Critical Methodological and Narrative Developments in IR: A Forum

Elizabeth Dauphinee 2Some months ago, Elizabeth Dauphinee (York) asked if we would be interested in hosting a series of posts resulting from a workshop on recent critical methodological and narrative developments in International Relations. We said yes. Said workshop was funded by the Social Sciences and Humanities Research Council of Canada (SSHRC) and happened in October of last year at the York Centre for International and Security Studies. It considered how narrative writing, including storytelling, autoethnography, and other forms of creative expression are currently altering the provenance of IR knowledge. Over the next week and a bit we will feature posts from many of the contributors. In this introductory post Elizabeth (who previously guest-posted on racism and the self) sets out the trajectory and stakes of the forum.

The ways in which academics and practitioners think about international politics are shaped invariably by the ways in which they produce and access information. In IR, as in all social science disciplines, there exists an established professional language that privileges the initiated, reproduces adherents through highly specialized training practices, and ignores or rebuffs intellectual ‘outsiders’. These languages sanitize academic writing and they strategically deploy their interlocutors in a style of adversarial debate that is often stagnant and exclusionary. In addition, virtually all theories of IR seek replicable truths and are deeply ill-at-ease with results that are unclear or open-ended or with projects that reveal ambiguity and ambivalence. Scholars deploying various critical methodologies have been arguing for decades that knowledge can only be partial and situated. However, this has not led to a change in the way mainstream scholarship is developed and disseminated, and even scholars who consider themselves to be critical typically operate with specialized theoretical languages and narrow intellectual coda that are often impenetrable even for the most diligent and invested student.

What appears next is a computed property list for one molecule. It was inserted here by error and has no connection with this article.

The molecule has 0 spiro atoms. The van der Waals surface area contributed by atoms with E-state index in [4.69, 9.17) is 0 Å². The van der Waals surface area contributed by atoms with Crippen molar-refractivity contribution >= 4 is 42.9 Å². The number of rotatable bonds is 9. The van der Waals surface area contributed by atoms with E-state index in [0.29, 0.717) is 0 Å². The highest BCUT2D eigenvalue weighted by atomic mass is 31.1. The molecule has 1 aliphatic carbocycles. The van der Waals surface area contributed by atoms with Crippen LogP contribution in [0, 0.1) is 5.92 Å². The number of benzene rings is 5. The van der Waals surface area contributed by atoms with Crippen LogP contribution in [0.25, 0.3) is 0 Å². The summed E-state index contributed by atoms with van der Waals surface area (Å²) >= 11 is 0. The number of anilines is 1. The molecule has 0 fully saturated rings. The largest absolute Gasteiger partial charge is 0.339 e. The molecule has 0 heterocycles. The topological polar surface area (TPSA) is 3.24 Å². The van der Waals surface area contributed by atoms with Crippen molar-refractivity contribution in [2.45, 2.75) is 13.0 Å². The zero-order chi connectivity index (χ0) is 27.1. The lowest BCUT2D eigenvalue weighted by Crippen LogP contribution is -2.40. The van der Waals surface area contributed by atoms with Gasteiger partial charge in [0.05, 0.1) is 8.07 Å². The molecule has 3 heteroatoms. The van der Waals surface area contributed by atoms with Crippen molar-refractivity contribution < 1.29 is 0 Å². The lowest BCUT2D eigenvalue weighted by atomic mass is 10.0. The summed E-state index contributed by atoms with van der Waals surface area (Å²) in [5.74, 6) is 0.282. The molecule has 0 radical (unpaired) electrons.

In recent years, these dilemmas have led to a new line of academic inquiry that may be fundamentally altering the landscape of IR. These approaches are based in autoethnography and narrative writing, and involve storytelling, explicit use of the ‘I’ as a narrating subject, and deep exploration of the interface between writers and their subject matter. Scholars who work with these approaches are showing that the form writing takes shapes its content, plots its own boundaries, and pre-determines who can comprise its audience. They are showing that researchers are always personally present in their writing, that narratives – both written and oral – are knowledge-producing activities, and that the claim to scientific objectivity is not only impossible but also, critically, undesirable. They are also showing that critical theory written in scholarly language alienates and excludes the very communities that many IR scholars are trying to reach: students, policymakers and practitioners, institutions of governance, international organizations, the reading public, to name just a few.